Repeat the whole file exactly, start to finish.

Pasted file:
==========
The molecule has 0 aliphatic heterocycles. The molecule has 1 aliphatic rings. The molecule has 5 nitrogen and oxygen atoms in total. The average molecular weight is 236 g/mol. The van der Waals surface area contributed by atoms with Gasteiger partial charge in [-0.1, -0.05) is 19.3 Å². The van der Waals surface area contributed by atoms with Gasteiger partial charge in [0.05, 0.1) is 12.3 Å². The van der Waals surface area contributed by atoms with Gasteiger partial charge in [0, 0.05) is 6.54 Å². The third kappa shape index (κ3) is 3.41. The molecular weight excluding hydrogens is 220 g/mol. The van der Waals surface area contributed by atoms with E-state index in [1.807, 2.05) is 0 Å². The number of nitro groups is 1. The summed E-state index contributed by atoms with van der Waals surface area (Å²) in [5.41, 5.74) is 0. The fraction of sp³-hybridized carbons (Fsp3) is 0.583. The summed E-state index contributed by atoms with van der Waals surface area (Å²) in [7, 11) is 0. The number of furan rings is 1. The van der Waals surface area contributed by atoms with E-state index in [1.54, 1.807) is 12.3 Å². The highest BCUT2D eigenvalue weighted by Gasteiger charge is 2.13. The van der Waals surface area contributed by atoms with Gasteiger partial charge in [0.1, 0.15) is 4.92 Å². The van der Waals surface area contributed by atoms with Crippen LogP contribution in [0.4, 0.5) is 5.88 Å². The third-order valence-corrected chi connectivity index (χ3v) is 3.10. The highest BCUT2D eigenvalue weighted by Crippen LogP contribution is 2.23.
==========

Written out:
The molecule has 0 aliphatic heterocycles. The molecule has 1 aliphatic rings. The molecule has 5 nitrogen and oxygen atoms in total. The average molecular weight is 236 g/mol. The van der Waals surface area contributed by atoms with Gasteiger partial charge in [-0.1, -0.05) is 19.3 Å². The van der Waals surface area contributed by atoms with Gasteiger partial charge in [0.05, 0.1) is 12.3 Å². The van der Waals surface area contributed by atoms with Gasteiger partial charge in [0, 0.05) is 6.54 Å². The third kappa shape index (κ3) is 3.41. The molecular weight excluding hydrogens is 220 g/mol. The van der Waals surface area contributed by atoms with E-state index in [1.807, 2.05) is 0 Å². The number of nitro groups is 1. The summed E-state index contributed by atoms with van der Waals surface area (Å²) in [5.41, 5.74) is 0. The fraction of sp³-hybridized carbons (Fsp3) is 0.583. The summed E-state index contributed by atoms with van der Waals surface area (Å²) in [7, 11) is 0. The number of furan rings is 1. The van der Waals surface area contributed by atoms with E-state index in [1.54, 1.807) is 12.3 Å². The highest BCUT2D eigenvalue weighted by Gasteiger charge is 2.13. The van der Waals surface area contributed by atoms with Gasteiger partial charge in [0.1, 0.15) is 4.92 Å². The van der Waals surface area contributed by atoms with Crippen LogP contribution in [0.4, 0.5) is 5.88 Å². The third-order valence-corrected chi connectivity index (χ3v) is 3.10. The highest BCUT2D eigenvalue weighted by Crippen LogP contribution is 2.23.